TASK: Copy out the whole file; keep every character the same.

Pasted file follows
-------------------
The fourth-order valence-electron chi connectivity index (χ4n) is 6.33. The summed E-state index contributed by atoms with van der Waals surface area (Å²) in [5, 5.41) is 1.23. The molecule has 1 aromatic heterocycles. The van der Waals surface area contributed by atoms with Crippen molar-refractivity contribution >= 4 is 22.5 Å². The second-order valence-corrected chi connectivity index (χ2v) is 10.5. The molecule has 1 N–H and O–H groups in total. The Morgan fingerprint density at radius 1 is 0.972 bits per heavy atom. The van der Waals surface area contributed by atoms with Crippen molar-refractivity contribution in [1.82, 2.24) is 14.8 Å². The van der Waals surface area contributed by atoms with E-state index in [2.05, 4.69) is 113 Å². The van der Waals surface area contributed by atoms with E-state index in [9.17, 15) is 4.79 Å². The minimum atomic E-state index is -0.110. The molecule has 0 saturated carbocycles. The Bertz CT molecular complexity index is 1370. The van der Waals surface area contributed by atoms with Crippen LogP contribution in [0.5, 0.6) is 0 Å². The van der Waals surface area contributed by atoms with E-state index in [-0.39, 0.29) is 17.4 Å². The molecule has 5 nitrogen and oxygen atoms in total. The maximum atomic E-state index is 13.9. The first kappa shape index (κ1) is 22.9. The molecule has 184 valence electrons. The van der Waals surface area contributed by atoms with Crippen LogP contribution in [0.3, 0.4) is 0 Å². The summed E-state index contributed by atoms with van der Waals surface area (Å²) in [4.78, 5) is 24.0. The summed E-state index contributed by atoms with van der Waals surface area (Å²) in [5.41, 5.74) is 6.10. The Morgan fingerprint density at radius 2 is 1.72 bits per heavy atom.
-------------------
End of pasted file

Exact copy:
The fourth-order valence-electron chi connectivity index (χ4n) is 6.33. The summed E-state index contributed by atoms with van der Waals surface area (Å²) in [5, 5.41) is 1.23. The molecule has 1 aromatic heterocycles. The van der Waals surface area contributed by atoms with Crippen molar-refractivity contribution >= 4 is 22.5 Å². The second-order valence-corrected chi connectivity index (χ2v) is 10.5. The molecule has 1 N–H and O–H groups in total. The Morgan fingerprint density at radius 1 is 0.972 bits per heavy atom. The van der Waals surface area contributed by atoms with Crippen molar-refractivity contribution in [1.82, 2.24) is 14.8 Å². The van der Waals surface area contributed by atoms with E-state index in [2.05, 4.69) is 113 Å². The van der Waals surface area contributed by atoms with E-state index in [9.17, 15) is 4.79 Å². The minimum atomic E-state index is -0.110. The molecule has 0 saturated carbocycles. The Bertz CT molecular complexity index is 1370. The van der Waals surface area contributed by atoms with Crippen LogP contribution in [0.5, 0.6) is 0 Å². The van der Waals surface area contributed by atoms with E-state index in [-0.39, 0.29) is 17.4 Å². The molecule has 5 nitrogen and oxygen atoms in total. The maximum atomic E-state index is 13.9. The first kappa shape index (κ1) is 22.9. The molecule has 184 valence electrons. The van der Waals surface area contributed by atoms with Crippen LogP contribution in [0.3, 0.4) is 0 Å². The summed E-state index contributed by atoms with van der Waals surface area (Å²) in [4.78, 5) is 24.0. The summed E-state index contributed by atoms with van der Waals surface area (Å²) in [5.41, 5.74) is 6.10. The Morgan fingerprint density at radius 2 is 1.72 bits per heavy atom.